This is not the time to fight. Stop the bickering and complaining. Go live your life in peace, multiply, occupy yourself with work, and bless your neighbors.

It is rare that a secular government sides with Christian faith. America has been unique in that regard. The faith of our founding fathers left its mark on our currency, our mottos, and our manifestos. For two hundred years, the majority has sided with timeless Judeo-Christian values. Christians have grown accustomed to this, and celebrate the USA like it was the Kingdom itself. Christians should not grow so fond of the USA. Their citizenship is in heaven, not here (Philippians 3:20). Christians oppose illegal immigration, but ironically are supposed to consider themselves aliens (I Peter 2:11). 

I’m surprised that Christians don’t realize there is no USA in the end. Democracies like the USA are the feet of iron mixed with clay in Nebuchadnezzar’s dream–apparently strong, but surprisingly brittle (Daniel 2:41-43). It is only a matter of time before spiritually bankrupt humanistic thinking becomes the majority in the land. It is already happening. It should come as no surprise that the USA will run its course like all the great nations preceding it.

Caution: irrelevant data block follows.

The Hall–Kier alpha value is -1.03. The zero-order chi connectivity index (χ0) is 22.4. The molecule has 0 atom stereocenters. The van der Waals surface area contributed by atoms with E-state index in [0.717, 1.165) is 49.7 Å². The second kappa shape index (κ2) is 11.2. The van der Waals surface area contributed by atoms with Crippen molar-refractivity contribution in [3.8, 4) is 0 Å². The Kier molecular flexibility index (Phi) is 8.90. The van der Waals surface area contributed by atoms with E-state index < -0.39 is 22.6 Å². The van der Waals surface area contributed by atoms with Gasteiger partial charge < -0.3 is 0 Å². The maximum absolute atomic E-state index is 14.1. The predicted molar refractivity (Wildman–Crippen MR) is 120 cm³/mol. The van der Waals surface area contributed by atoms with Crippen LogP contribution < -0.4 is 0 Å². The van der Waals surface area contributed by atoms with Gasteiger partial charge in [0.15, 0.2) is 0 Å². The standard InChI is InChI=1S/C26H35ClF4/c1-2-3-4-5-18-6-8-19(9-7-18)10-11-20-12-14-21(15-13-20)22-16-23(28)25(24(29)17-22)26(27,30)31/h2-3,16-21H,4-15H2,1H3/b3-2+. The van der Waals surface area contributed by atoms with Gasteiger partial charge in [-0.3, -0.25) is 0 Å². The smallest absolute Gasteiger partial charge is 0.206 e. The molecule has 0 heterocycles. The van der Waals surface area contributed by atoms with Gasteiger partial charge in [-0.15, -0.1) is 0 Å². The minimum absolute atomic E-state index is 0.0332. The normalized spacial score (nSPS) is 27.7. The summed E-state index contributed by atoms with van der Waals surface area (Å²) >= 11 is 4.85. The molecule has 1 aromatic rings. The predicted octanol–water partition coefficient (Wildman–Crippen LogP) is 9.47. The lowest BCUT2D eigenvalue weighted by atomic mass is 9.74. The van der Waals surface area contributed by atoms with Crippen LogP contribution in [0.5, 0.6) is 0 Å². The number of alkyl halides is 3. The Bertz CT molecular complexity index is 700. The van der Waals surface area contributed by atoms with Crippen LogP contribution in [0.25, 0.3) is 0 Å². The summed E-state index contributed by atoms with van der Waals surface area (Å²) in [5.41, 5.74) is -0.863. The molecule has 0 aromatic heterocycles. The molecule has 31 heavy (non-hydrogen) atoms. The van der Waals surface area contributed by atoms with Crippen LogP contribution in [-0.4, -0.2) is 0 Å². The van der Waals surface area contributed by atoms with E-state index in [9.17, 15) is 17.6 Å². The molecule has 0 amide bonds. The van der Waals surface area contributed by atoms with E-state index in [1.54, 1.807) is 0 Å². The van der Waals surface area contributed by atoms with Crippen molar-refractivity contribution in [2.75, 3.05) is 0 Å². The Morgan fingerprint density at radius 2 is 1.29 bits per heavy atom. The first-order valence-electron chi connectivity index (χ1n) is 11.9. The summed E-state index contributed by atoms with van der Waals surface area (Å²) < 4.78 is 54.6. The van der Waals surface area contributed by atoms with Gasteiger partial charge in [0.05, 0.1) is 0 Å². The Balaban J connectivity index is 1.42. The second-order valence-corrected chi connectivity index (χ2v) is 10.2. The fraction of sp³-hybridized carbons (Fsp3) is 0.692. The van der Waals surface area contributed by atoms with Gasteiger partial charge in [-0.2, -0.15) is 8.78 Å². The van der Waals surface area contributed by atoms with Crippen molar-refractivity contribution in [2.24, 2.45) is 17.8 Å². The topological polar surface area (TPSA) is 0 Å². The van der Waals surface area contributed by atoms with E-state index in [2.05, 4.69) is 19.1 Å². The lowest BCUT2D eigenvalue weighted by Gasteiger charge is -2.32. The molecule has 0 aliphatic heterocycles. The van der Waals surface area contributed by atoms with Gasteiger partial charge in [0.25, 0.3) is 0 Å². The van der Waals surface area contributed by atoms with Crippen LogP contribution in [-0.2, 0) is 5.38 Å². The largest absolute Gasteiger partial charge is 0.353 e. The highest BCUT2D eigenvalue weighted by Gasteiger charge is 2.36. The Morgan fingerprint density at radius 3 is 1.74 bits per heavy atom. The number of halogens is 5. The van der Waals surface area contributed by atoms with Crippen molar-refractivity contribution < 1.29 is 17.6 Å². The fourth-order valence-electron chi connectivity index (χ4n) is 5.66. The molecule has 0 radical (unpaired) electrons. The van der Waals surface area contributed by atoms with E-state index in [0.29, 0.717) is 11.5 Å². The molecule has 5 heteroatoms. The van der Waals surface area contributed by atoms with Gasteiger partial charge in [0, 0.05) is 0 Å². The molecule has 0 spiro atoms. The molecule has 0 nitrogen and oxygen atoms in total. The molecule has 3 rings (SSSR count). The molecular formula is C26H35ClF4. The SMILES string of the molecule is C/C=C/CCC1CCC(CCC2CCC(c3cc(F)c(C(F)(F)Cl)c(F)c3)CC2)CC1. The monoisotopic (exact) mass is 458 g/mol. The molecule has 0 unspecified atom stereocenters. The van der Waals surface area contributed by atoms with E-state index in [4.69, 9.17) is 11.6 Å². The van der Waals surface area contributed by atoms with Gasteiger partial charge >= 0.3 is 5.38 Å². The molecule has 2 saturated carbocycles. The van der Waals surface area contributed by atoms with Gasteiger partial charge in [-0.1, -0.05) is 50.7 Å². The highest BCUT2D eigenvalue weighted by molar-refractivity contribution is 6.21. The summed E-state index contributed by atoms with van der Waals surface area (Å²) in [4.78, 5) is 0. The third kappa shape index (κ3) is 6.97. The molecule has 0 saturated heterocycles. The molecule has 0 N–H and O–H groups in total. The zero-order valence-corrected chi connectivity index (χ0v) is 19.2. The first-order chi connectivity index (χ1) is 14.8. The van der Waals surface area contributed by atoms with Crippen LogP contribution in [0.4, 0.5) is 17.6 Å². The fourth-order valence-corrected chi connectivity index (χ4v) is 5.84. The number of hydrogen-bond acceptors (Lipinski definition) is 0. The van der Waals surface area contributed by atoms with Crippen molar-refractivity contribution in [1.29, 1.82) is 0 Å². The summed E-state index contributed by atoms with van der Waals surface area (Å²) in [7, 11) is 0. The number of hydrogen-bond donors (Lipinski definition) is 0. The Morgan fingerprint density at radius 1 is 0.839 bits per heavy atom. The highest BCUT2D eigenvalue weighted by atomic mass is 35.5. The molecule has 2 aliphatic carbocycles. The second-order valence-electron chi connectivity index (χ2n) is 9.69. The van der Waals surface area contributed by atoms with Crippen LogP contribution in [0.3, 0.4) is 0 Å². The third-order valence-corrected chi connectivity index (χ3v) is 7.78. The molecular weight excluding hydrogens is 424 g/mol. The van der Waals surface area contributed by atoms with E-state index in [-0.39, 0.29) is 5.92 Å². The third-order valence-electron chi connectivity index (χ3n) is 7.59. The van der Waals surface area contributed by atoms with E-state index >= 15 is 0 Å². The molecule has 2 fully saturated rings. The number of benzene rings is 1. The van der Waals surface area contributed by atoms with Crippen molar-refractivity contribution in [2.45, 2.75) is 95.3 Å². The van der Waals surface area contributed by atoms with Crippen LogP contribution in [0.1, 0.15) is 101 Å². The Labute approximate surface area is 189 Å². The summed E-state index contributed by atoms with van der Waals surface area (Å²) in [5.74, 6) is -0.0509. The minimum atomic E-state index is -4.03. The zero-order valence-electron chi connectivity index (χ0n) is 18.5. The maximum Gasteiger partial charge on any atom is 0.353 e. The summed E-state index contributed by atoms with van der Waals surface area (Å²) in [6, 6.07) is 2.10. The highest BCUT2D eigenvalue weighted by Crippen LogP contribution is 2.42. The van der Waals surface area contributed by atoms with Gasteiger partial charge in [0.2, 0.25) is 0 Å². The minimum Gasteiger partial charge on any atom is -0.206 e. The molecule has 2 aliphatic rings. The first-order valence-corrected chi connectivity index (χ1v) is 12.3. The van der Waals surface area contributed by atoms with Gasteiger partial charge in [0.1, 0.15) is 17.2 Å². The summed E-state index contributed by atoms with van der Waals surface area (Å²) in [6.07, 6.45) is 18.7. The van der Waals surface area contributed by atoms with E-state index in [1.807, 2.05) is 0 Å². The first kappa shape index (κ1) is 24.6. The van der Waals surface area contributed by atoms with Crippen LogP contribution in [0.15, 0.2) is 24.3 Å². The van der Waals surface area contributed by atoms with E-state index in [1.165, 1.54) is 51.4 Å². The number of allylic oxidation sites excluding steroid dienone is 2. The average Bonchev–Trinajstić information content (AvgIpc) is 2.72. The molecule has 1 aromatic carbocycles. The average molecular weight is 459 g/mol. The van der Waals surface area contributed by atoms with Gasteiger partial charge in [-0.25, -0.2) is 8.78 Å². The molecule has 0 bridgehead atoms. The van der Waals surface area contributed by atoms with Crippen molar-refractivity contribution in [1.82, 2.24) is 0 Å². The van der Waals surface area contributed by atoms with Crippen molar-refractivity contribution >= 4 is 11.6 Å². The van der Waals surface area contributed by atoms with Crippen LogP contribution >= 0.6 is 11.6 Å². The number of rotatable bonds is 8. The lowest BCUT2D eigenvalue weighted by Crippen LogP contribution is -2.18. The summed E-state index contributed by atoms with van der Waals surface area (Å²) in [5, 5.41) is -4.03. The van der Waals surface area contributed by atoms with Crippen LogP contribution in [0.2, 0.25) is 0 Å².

This should not cause Christians to grieve too loudly. The USA is not the Kingdom Jesus was talking about with Pilate. His Kingdom is not of this world. Christians, too, are not of this world.

Life has been relatively easy for Christians until now. This is not necessarily a good thing. Christians have become idolatrous, claiming faith in God but secretly relying on the strength of the nation and relishing in its prosperous economy. Many have grown self-reliant and lukewarm, like the Laodicean church in Revelation 3:14-22. 

The distinguishing mark of the Christian is best seen in the midst of persecution. They live quiet lives, filled with inexplicable peace. They don’t take vengeance in anger or whine and complain on Facebook. They are zealous, not for retaliation, but for prayer and good deeds. They pay Joe Biden’s high taxes because Jesus told them to “render to Caesar what is Caesar’s” (Matthew 22:21).  They entrust their souls to God, which frees them to love their enemies and seek the welfare of the nation. They live a quiet life. May Christians everywhere do these things, appealing to Almighty God.